This review and others are posted at Read, Rinse, Repeat.
1918 is a scary time in American history. We are at war with the Germans, a people portrayed as closer to animal than human, while at home, we battle an outbreak of the deadly Spanish influenza: "Children dropped dead from the flu, boys got transported out of the country to be blown to bits, and the government arrested citizens for speaking the wrong words." Mary Shelley's father is one those arrested, and she's shipped off to live with her Aunt Eva in San Diego as a result. She soon learns that her first love, Stephen, was killed in battle. Mary Shelley can't escape her grief, in no small part because Stephen visits her as a ghost. His family lives nearby, and his brother, Julius, is a self-professed spirit photographer. He makes a killing (sorry) selling ghostly portraits of the deceased to their loved ones. Mary Shelley believes he's a fraud, and she wants to expose him, believing that the only thing Julius truly captures is the hope of grief-stricken people who have lost loved ones to war or disease. Aunt Eva, on the other hand, is a believer.
When I first read the synopsis of the book, I had no idea how the title might tie into the story. Maybe it was a metaphor? The answer (or a piece of it) becomes clear about a third of the way through, and it sends Mary Shelley down a dangerous path to uncover the truth.
Winters creates a fantastic atmosphere of fear. It seems that death is lurking around every corner, and Winters' descriptions of overrun funeral homes, ambulances with day-long waiting periods, and people with gauze-covered faces to ward off germs capture the feeling perfectly. Mary Shelley is cautious, but not paranoid, while Aunt Eva is in full-on panic mode. People drape themselves in garlic and onion to ward off the flu, and I can't help but wonder what commonly-held beliefs we have today that will be debunked ten, fifty, or one hundred years from now. If you don't make a habit of reading the author's notes, you should do so in this case. I was particularly interested in how much of this time period was fact or fiction (yes, I should probably already know this!), and it's clear that Winters' research was thorough and meticulous. I got a kick out of a restaurant that served "liberty steaks," because no one wanted to be associated with German-sounding hamburgers. It brought to mind the ridiculousness of "freedom fries" shortly after 9/11. Remember when we were all supposed to be angry at the French? The more things change...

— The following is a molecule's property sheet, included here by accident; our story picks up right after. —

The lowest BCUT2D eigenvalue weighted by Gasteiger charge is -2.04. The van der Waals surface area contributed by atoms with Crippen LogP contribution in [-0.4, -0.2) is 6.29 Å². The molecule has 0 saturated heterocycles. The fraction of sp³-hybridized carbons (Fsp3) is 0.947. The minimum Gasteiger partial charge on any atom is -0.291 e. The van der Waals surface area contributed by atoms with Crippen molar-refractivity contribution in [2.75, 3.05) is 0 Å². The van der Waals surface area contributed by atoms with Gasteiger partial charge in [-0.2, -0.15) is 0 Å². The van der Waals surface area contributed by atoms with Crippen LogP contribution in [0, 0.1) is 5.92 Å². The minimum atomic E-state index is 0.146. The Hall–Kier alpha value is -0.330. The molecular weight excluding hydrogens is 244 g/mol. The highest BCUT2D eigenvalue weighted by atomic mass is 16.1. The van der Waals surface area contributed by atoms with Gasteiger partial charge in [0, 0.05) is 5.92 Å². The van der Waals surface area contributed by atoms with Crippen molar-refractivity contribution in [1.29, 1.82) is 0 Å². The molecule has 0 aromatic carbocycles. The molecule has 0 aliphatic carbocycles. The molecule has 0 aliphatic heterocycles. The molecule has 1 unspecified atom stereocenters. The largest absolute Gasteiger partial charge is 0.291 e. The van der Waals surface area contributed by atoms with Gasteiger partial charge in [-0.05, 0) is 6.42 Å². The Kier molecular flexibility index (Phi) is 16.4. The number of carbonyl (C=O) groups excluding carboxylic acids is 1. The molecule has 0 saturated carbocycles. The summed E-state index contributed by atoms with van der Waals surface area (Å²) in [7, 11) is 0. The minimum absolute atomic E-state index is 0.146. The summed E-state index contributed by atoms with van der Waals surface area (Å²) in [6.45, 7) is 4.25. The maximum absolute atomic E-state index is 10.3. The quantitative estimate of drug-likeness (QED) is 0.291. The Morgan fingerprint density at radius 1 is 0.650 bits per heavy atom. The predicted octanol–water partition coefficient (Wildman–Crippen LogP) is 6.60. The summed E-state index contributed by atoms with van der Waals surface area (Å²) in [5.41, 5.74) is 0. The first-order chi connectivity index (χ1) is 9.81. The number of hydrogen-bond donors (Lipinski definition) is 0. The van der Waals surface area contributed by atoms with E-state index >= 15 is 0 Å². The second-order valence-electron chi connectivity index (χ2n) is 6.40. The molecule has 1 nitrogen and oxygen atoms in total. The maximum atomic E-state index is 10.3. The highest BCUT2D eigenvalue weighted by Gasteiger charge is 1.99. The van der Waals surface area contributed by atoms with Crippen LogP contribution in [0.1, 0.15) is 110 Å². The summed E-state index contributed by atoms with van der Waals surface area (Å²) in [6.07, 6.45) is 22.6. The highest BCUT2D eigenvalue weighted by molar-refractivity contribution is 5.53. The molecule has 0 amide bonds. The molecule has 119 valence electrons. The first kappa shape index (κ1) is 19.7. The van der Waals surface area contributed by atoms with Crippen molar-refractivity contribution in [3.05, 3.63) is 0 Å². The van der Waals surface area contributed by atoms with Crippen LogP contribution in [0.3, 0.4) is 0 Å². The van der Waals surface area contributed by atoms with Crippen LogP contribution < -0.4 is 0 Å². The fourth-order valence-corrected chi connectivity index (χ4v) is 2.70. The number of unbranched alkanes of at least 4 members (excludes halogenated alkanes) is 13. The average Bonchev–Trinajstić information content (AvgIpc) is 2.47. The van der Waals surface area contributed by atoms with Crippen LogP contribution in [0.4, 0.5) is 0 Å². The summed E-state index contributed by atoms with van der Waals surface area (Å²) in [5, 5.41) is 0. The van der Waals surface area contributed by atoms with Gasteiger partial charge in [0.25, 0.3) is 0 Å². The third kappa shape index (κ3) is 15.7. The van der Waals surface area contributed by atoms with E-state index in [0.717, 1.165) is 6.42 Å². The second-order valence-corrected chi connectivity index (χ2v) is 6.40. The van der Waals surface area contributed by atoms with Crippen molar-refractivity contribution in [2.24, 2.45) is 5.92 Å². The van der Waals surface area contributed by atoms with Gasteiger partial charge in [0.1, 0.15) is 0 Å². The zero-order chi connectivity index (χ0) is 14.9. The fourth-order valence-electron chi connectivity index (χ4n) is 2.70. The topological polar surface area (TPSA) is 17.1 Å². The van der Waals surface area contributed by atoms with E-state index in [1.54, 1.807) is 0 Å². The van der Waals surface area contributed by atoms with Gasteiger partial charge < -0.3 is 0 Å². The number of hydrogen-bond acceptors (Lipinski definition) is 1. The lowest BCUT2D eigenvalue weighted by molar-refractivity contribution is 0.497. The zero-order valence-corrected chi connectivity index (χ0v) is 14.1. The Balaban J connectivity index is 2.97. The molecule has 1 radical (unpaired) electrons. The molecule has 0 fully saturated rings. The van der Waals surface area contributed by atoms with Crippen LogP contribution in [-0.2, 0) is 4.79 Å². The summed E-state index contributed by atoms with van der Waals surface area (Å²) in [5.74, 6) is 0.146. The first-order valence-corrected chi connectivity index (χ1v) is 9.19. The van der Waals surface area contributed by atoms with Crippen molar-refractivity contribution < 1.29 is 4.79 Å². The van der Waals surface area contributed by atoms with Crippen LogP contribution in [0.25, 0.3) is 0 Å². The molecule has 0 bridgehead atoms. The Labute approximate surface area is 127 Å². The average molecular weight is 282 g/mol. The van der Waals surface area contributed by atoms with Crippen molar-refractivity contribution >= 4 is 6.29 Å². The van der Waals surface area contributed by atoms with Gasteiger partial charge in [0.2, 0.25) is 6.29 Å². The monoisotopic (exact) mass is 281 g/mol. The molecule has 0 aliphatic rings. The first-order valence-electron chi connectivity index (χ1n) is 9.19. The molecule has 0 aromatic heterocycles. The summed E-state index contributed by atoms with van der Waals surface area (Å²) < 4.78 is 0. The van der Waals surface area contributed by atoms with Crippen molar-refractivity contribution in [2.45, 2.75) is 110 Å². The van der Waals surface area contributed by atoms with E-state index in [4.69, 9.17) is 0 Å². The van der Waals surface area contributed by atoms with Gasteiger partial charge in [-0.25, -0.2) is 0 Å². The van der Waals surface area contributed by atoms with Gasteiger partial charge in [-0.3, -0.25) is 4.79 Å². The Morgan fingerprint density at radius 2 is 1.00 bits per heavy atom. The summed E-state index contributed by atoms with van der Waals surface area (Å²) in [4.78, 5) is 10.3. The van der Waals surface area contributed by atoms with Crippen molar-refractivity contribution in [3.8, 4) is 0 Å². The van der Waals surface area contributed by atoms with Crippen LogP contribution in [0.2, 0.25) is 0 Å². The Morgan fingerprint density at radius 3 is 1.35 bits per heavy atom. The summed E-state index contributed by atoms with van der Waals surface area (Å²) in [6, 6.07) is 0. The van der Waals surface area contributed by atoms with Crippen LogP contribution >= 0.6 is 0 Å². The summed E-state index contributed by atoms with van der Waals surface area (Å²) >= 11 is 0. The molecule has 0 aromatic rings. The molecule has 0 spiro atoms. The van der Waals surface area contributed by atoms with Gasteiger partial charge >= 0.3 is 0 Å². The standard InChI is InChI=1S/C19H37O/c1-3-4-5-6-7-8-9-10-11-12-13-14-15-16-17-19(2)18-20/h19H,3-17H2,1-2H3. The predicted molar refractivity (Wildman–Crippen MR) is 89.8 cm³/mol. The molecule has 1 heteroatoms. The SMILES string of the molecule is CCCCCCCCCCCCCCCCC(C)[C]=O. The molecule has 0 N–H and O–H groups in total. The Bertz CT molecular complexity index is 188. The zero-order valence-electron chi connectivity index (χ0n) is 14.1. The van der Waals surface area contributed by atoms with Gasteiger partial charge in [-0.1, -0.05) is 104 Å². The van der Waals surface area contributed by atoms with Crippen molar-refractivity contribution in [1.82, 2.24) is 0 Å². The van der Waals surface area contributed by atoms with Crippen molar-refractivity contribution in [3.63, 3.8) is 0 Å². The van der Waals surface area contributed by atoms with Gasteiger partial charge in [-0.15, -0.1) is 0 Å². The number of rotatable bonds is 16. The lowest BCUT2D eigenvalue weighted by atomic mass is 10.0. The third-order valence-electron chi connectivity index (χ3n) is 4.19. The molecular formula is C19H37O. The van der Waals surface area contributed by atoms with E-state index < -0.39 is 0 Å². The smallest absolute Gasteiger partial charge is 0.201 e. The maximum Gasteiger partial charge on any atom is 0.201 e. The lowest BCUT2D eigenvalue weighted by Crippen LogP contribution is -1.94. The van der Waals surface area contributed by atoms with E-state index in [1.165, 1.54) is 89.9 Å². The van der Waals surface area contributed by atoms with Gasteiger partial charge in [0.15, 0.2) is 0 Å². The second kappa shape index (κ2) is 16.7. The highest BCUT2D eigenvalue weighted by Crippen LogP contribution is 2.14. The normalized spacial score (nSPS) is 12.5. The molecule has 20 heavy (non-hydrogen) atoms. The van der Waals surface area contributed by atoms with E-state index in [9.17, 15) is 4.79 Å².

The book is enhanced by the inclusion of old photographs at the beginning of each chapter. Some illustrate the impact of the influenza epidemic. Others are haunting (or haunted?) depictions of possible ghosts. Or maybe they're just a trick of the light. Chapter 13 shows four people seated around a table with their hands resting upon it. It also shows what appears to be a ghostly hand reaching up from the ground to grip the table. Depending on your belief in ghosts, this photo may have a major spook factor.
In the Shadow of Blackbirds crosses over various genres: romance, historical fiction, paranormal, and suspense. All are done well, but my favorite was Mary Shelley's romance with the doomed Stephen, portrayed in flashback. It is sweet and passionate and filled with longing. It's easy to see how Mary Shelley could be consumed by Stephen, both in life and in death.
Do you believe in ghosts? I don't, but Cat Winters makes me WANT to believe.
Note - I received an ARC from the publisher for review.